Orientation to Computing and Computational Thinking Skills Building. Teachers were introduced to hands-on programming work and readings that discussed various approaches that aim to alleviate the known obstacles to building computing skills and confidence. The hands-on approach got teachers quickly learning practical skills, and within weeks all were able to build their own apps for their Android tablets!

Curriculum Development. Interwoven into our Computing Skills Building training was discussion about how these learned skills and knowledge would be implemented in their own class rooms. By Session 6, we were fully on to the topic of Curriculum Development and teachers were asked to focus on plans to integrate their own class objectives with a selected few of the CSTA Learning Standards.

These 3 were:

  • Computational Thinking—Use the basic steps in algorithmic problem solving to design solution
  • Computational Practice—Identify interdisciplinary careers that are enhanced by computer science
  • Collaboration—Exhibit dispositions necessary for collaboration: providing useful feedback, integrating feedback, understanding and accepting multiple perspectives, socialization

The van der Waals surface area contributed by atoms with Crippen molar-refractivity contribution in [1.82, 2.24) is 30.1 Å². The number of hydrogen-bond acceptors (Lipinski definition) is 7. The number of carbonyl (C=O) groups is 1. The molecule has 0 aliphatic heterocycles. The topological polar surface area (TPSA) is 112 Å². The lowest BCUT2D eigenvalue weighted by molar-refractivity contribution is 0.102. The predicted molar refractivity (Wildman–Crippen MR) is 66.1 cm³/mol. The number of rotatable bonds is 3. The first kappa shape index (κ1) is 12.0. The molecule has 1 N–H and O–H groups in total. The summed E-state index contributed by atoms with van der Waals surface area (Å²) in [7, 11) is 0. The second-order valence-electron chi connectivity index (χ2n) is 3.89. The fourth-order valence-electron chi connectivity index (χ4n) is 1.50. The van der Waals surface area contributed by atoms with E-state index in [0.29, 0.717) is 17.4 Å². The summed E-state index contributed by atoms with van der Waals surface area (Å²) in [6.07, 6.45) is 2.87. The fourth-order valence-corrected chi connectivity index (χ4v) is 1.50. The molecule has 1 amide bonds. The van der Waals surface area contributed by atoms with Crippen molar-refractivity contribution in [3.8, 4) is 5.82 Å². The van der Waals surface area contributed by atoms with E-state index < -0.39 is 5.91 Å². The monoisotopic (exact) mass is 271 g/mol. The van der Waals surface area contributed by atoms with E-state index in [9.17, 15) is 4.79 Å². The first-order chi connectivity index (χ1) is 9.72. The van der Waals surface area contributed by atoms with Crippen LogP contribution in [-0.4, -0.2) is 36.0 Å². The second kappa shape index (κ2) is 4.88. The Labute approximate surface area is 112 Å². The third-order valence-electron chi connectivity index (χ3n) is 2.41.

At the end of this process, teachers had written their curriculum goals and created lesson plans; we’ll share a sample in a subsequent post.

Logistics Assistance: This support thus far has been provided mostly by Teacher Mentor Akira Kamiya and undergraduate assistant Kim Douglas. To date, desktop computers with appropriate drivers and set up the tablets to be ready for student use. This included installing a Demo App made by one of the teachers during our PD. We also set up Google Drive to allow direct access to teacher shared files. This entailed thinking through out Google’s complex cross device sharing which was cause for some concern regarding privacy. We feel now that this has been sufficiently worked out.

This work is ongoing and includes technical assistance  Updates will be forthcoming!